One more reason for public water

WV American Water submitted its application for an “Infrastructure Replacement Program” surcharge (rate increase) to the Public Service Commission last month. The company wants to earn a 9.75% return on the investments covered by this surcharge. These investments will be pre-approved by the PSC and the water company will collect the money upfront; there is no reason for them to earn such high profits on investments with virtually no risk.

Yesterday the Charleston Gazette-Mail had a story noting that the surcharge will generate $821,000 in profit for WV American Water in less than two years "and even more from 2018 to 2020."

We sometime hear that public water is a bad idea because private companies are always more efficient. Efficient at what? And for whom?

It certainly doesn’t appear to be “efficient” to pay WV American Water to invest in our infrastructure replacement.

We need to investigate other, less expensive options for financing necessary infrastructure repairs. Financing infrastructure investments with public debt would almost certainly be less expensive than paying WV American Water a 9.75% return on their investments.


This is exactly why we need the Kanawha County Commission and the City of Charleston to start exploring options for a public water system.

Public Service Commission to continue with investigation of WV American WAter

The Public Service Commission finally issued an order on Monday announcing that it is going to continue with the investigation of WV American Water's response to the 2014 chemical spill. In December, the PSC had expressed concern with the potential overlap between its investigation and the sourcewater planning efforts that the water company is required to do by Senate Bill 373, leading to speculation that the PSC was looking for an excuse to drop the investigation entirely.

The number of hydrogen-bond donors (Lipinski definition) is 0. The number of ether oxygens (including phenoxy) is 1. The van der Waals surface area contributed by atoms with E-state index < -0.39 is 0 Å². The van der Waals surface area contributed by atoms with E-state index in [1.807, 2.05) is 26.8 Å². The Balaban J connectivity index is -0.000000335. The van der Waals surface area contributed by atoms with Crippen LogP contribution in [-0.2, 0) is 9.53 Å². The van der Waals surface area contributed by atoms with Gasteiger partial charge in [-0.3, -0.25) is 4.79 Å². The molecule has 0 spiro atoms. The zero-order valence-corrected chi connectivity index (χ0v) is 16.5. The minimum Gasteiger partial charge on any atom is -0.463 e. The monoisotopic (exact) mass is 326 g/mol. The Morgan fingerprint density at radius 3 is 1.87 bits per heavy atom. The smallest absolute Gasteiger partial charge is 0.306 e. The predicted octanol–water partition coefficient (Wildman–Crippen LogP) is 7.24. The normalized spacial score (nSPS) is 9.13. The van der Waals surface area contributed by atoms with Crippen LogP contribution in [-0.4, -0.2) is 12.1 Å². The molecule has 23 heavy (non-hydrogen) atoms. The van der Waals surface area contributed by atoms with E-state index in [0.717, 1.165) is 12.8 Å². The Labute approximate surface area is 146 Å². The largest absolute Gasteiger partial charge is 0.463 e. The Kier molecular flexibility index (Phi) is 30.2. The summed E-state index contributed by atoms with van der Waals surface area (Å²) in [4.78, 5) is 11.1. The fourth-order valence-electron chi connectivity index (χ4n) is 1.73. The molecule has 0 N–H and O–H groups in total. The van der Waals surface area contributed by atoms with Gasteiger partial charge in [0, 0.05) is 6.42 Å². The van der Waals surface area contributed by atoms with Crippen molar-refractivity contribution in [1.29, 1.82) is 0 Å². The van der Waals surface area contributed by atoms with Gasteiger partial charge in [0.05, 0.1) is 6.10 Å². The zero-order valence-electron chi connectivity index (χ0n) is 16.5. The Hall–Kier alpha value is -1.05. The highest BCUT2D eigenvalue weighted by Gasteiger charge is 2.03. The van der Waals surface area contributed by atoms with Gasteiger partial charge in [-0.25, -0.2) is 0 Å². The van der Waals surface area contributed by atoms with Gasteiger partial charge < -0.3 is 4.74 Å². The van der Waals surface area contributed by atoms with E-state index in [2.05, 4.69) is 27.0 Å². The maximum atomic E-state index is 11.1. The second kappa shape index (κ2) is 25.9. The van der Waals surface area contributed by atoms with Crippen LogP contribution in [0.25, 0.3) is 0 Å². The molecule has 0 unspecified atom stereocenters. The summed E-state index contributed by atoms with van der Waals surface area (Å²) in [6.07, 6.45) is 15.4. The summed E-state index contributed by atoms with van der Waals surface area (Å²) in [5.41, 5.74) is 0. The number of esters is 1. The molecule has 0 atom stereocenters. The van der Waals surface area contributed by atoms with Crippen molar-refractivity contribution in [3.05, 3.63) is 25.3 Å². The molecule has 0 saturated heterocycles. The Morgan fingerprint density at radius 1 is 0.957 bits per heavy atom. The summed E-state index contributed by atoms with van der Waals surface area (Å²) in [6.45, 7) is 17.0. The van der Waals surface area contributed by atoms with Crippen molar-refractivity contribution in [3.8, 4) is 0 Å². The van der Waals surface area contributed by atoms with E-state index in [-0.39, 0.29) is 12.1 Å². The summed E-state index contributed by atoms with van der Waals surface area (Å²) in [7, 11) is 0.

WV American Water strongly argued in favor of dropping the investigation. We and other parties in the case argued otherwise. And we won! In Monday's order the PSC (or, more accurately, the 2 commissioners hearing this case since Chairman Albert recused himself) said, "We ... are persuaded that the Commission is not precluded from proceeding at this time"

Yet there are also parts of Monday's order that are less than ideal:

1. The PSC appears to be dealing with the potential conflict with SB 373 by delaying the schedule. It set the case for hearing in November - well after the water company will have filed its sourcewater protection plan with the Bureau for Public Health this summer. And the PSC probably won't rule on the case until after the Bureau has determined whether the sourcewater protection plan is adequate -- meaning that any lessons from the investigation won't be available to Bureau in making that judgement.

2. The PSC declined our request for additional discovery in this case, meaning that the PSC does not plan to look at any new information that has come to light after November 2014.